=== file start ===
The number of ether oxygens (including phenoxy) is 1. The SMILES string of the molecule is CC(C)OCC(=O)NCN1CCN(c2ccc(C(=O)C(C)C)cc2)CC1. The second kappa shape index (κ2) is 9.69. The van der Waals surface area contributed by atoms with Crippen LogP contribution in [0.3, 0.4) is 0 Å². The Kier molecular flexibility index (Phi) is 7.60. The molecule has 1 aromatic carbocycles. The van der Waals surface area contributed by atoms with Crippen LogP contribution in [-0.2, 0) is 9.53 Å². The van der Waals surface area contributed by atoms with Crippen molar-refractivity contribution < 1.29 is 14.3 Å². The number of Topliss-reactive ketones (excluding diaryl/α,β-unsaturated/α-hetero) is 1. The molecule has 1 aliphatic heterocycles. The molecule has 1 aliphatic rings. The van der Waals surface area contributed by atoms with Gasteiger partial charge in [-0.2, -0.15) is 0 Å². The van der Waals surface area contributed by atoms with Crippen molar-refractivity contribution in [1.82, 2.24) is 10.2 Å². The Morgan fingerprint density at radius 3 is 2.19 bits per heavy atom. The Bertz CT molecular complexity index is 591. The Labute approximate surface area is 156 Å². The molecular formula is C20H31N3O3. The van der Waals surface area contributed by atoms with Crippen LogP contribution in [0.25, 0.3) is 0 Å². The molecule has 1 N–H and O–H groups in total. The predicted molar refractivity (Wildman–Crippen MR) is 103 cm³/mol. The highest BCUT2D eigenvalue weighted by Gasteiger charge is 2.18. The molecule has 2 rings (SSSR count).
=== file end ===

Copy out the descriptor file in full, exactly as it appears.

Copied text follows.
The number of ether oxygens (including phenoxy) is 1. The SMILES string of the molecule is CC(C)OCC(=O)NCN1CCN(c2ccc(C(=O)C(C)C)cc2)CC1. The second kappa shape index (κ2) is 9.69. The van der Waals surface area contributed by atoms with Crippen LogP contribution in [0.3, 0.4) is 0 Å². The Kier molecular flexibility index (Phi) is 7.60. The molecule has 1 aromatic carbocycles. The van der Waals surface area contributed by atoms with Crippen LogP contribution in [-0.2, 0) is 9.53 Å². The van der Waals surface area contributed by atoms with Crippen molar-refractivity contribution < 1.29 is 14.3 Å². The number of Topliss-reactive ketones (excluding diaryl/α,β-unsaturated/α-hetero) is 1. The molecule has 1 aliphatic heterocycles. The molecule has 1 aliphatic rings. The van der Waals surface area contributed by atoms with Gasteiger partial charge in [-0.2, -0.15) is 0 Å². The van der Waals surface area contributed by atoms with Crippen molar-refractivity contribution in [1.82, 2.24) is 10.2 Å². The Morgan fingerprint density at radius 3 is 2.19 bits per heavy atom. The Bertz CT molecular complexity index is 591. The Labute approximate surface area is 156 Å². The molecular formula is C20H31N3O3. The van der Waals surface area contributed by atoms with Crippen LogP contribution in [0.25, 0.3) is 0 Å². The molecule has 1 N–H and O–H groups in total. The predicted molar refractivity (Wildman–Crippen MR) is 103 cm³/mol. The highest BCUT2D eigenvalue weighted by Gasteiger charge is 2.18. The molecule has 2 rings (SSSR count).